Sunday, April 17, 2011


I never thought the day would come when I would stop being crazy about Facebook. In the early days you could have called me a Facebook addict, and you'd have been right. I was that person who was always on Facebook. If I wasn't chatting I was uploading pictures. If I wasn't looking at pictures of other people I was farming on Farmville. It was bad. Like a junkie, I always needed my daily Facebook fix. Whenever I couldn't go online for one reason or the other, I comforted myself with thoughts of what I would do on Facebook when I eventually got my hands on some internet connection.

Fastforward several months and things are no longer the same between me and Facebook. I no longer upload pictures (frankly because I no longer want to). I don't post stuff unless it's absolutely necessary. I go on Facebook only about once a week now, and for brief periods; and when I do go I'm never available to chat.

I still think Facebook is one of the best ways to reconnect with people we've lost contact with, and sometimes we even meet new people who go on to add value to our lives (I have experienced both). You might also meet the occasional psycho or stalker (or both) while you're at it, but what the heck. For some reason I've found that lately I'm not so eager to share. I tend to hold my privacy a little closer to my chest. While I still appreciate Facebook for its more useful functions, I can say that for me it has lost it's charm. For one I hate the fact that I can no longer "Decline" a friend request. I can only "Not Now" it. Another problem I have with Facebook and other such social networking tools, so to speak, is that while they do help you to connect, this happens mostly on a superficial level, reducing relationships to pokes, likes, status updates etc etc. But I guess it's the humans and not the technology that's to be blamed for this.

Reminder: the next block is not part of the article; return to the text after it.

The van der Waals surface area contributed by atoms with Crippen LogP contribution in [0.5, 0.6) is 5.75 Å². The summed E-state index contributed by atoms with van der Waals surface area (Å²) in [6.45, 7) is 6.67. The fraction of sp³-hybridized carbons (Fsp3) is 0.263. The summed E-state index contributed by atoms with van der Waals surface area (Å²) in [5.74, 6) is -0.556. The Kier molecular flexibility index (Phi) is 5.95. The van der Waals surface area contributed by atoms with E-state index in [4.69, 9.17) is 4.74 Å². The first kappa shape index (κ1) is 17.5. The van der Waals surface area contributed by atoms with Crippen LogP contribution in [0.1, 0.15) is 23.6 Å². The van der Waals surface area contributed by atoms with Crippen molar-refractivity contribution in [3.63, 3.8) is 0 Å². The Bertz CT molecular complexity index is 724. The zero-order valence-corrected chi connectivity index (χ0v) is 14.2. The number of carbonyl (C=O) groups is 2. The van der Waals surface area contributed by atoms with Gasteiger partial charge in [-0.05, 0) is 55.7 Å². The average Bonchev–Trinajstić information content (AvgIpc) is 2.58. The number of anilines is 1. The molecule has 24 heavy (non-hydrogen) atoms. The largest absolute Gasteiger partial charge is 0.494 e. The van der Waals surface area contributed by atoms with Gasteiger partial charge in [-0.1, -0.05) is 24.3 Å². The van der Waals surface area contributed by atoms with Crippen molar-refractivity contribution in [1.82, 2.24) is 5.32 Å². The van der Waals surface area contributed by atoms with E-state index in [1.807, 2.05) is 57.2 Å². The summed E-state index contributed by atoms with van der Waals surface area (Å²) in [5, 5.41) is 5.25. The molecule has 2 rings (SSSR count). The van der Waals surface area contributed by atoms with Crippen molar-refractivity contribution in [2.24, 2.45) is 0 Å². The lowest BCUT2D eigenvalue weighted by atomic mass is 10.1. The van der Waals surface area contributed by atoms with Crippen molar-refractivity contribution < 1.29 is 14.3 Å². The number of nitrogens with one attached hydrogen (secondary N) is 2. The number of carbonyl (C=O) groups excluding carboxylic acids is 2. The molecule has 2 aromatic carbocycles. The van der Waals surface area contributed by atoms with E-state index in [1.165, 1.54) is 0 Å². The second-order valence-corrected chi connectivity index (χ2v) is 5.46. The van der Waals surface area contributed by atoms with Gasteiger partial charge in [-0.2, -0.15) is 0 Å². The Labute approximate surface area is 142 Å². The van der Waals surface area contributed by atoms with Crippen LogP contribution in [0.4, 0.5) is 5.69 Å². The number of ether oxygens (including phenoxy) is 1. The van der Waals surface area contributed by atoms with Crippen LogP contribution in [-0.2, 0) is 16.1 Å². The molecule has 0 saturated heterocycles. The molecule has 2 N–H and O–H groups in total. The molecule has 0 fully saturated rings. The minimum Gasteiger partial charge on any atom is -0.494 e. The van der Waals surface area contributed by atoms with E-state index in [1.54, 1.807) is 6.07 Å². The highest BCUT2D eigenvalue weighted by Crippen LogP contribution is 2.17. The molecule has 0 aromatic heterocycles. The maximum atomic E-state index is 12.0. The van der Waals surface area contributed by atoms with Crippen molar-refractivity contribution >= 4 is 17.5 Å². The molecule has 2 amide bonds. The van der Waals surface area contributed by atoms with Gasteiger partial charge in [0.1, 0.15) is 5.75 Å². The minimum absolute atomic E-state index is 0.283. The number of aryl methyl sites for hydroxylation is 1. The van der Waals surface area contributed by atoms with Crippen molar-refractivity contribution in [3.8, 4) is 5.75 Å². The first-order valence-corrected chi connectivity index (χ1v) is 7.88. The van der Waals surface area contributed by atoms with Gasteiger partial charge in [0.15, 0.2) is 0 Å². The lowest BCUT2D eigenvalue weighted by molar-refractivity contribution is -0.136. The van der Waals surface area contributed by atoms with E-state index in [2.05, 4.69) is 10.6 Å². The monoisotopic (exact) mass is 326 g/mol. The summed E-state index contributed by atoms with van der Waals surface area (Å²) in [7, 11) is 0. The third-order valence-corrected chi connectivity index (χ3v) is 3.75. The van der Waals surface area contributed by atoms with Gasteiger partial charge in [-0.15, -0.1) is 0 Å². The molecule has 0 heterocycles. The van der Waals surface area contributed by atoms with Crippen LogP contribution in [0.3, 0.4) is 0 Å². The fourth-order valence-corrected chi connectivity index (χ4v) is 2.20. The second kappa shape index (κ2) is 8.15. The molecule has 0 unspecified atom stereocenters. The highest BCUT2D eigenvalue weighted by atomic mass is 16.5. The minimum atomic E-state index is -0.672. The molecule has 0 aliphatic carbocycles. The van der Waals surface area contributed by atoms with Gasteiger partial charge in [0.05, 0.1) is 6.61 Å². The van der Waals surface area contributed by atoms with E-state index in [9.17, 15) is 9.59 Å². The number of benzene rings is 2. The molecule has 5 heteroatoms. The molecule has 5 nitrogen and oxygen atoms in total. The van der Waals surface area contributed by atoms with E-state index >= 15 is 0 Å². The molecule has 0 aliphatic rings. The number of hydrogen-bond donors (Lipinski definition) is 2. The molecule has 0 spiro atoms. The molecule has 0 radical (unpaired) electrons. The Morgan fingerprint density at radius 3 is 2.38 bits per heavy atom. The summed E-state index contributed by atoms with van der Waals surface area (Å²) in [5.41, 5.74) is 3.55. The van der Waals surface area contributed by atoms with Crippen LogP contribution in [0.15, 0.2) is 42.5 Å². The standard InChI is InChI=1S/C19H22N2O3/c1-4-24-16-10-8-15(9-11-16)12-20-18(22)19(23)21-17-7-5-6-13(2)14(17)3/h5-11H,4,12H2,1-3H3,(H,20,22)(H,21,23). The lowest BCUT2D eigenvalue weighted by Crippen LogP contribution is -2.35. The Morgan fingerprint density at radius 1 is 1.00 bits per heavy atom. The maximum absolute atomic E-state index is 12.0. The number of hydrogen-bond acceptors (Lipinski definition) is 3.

Anyway, whatever our take on this might be, it's important that while we go about our business as the world gets even smaller, we remember that a poke a day does not a relationship make. The people who are important to us deserve much more.

Thursday, April 14, 2011


I’m not much of a political commentator, but it just seems to me like there’s something different about Nigeria in 2011. Maybe it’s all in my head. Maybe I only feel this way because, coming to a certain age, and with it a certain consciousness, I’ve taken a greater interest in the affairs of my country. (I still don’t know much about Nigerian politics, but I know more now than I ever have.) Or maybe it’s just that I’ve gotten tired of Nigeria’s status as the ‘sleeping giant’, the laughing stock of Africa, and indeed the world. It could be that I’m just seeing what I want so badly to see.

But somehow I don’t think it’s just me, and these are just some of the reasons why. In 2011, for the first time ever in Nigeria, presidential debates were organised by different groups (I’m particularly proud of Kola Oyeneyin and the Sleeves Up group). Also in 2011, we have witnessed more active participation of Nigerian youth in the country’s affairs, particularly through the use of social media. The nonchalant attitude of youths to politics has reduced considerably as we now ask questions that cannot be answered by vague promises and clumsy rhetoric. It also seems to me that this year there is a certain decline in tribal and religious sentiment in choosing our leaders (and in this, more than anything else, I might be wrong). I’ve heard many Nigerians say that they don’t care if our next president comes from the moon; they just want someone that will do the job well. But maybe the people around me don’t count for much in the grand scheme of things and are just a negligible part of the Nigerian population, but I sure hope not. We’ve actually heard reports of people staying back at the polling centres after casting their votes to ensure that they are counted. We’ve heard of suspicious characters found with voting materials being handed over to the police – after correct beating, of course – by highly vigilant civilians.

So is it just me, or is there something different about Nigeria in 2011? I think there’s something in the air this time. Smells like the start of something new.